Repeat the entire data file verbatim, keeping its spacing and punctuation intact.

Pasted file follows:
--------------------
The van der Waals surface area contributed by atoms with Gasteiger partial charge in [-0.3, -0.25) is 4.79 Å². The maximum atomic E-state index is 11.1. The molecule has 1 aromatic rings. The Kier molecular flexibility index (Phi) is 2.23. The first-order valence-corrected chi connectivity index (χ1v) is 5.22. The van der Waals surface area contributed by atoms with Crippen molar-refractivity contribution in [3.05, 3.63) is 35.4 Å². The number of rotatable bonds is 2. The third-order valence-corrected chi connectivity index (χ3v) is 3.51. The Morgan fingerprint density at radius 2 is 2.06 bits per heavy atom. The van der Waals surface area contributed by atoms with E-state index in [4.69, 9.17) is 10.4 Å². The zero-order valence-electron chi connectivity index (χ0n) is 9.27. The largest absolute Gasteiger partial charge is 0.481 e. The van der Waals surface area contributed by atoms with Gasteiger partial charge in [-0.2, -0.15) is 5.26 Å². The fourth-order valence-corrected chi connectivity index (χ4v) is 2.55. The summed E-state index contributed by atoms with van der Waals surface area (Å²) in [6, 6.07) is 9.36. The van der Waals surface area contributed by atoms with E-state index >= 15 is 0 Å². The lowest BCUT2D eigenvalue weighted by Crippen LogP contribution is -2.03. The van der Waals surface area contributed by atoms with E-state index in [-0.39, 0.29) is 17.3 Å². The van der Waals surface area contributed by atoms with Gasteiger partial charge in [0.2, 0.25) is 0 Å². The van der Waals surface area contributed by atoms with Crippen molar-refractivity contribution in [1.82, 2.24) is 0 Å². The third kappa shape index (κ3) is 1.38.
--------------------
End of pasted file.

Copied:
The van der Waals surface area contributed by atoms with Gasteiger partial charge in [-0.3, -0.25) is 4.79 Å². The maximum atomic E-state index is 11.1. The molecule has 1 aromatic rings. The Kier molecular flexibility index (Phi) is 2.23. The first-order valence-corrected chi connectivity index (χ1v) is 5.22. The van der Waals surface area contributed by atoms with Crippen molar-refractivity contribution in [3.05, 3.63) is 35.4 Å². The number of rotatable bonds is 2. The third-order valence-corrected chi connectivity index (χ3v) is 3.51. The Morgan fingerprint density at radius 2 is 2.06 bits per heavy atom. The van der Waals surface area contributed by atoms with E-state index in [4.69, 9.17) is 10.4 Å². The zero-order valence-electron chi connectivity index (χ0n) is 9.27. The largest absolute Gasteiger partial charge is 0.481 e. The van der Waals surface area contributed by atoms with Gasteiger partial charge in [-0.2, -0.15) is 5.26 Å². The fourth-order valence-corrected chi connectivity index (χ4v) is 2.55. The summed E-state index contributed by atoms with van der Waals surface area (Å²) in [6, 6.07) is 9.36. The van der Waals surface area contributed by atoms with E-state index >= 15 is 0 Å². The lowest BCUT2D eigenvalue weighted by Crippen LogP contribution is -2.03. The van der Waals surface area contributed by atoms with E-state index in [-0.39, 0.29) is 17.3 Å². The van der Waals surface area contributed by atoms with Gasteiger partial charge in [0.2, 0.25) is 0 Å². The van der Waals surface area contributed by atoms with Crippen molar-refractivity contribution in [1.82, 2.24) is 0 Å². The third kappa shape index (κ3) is 1.38.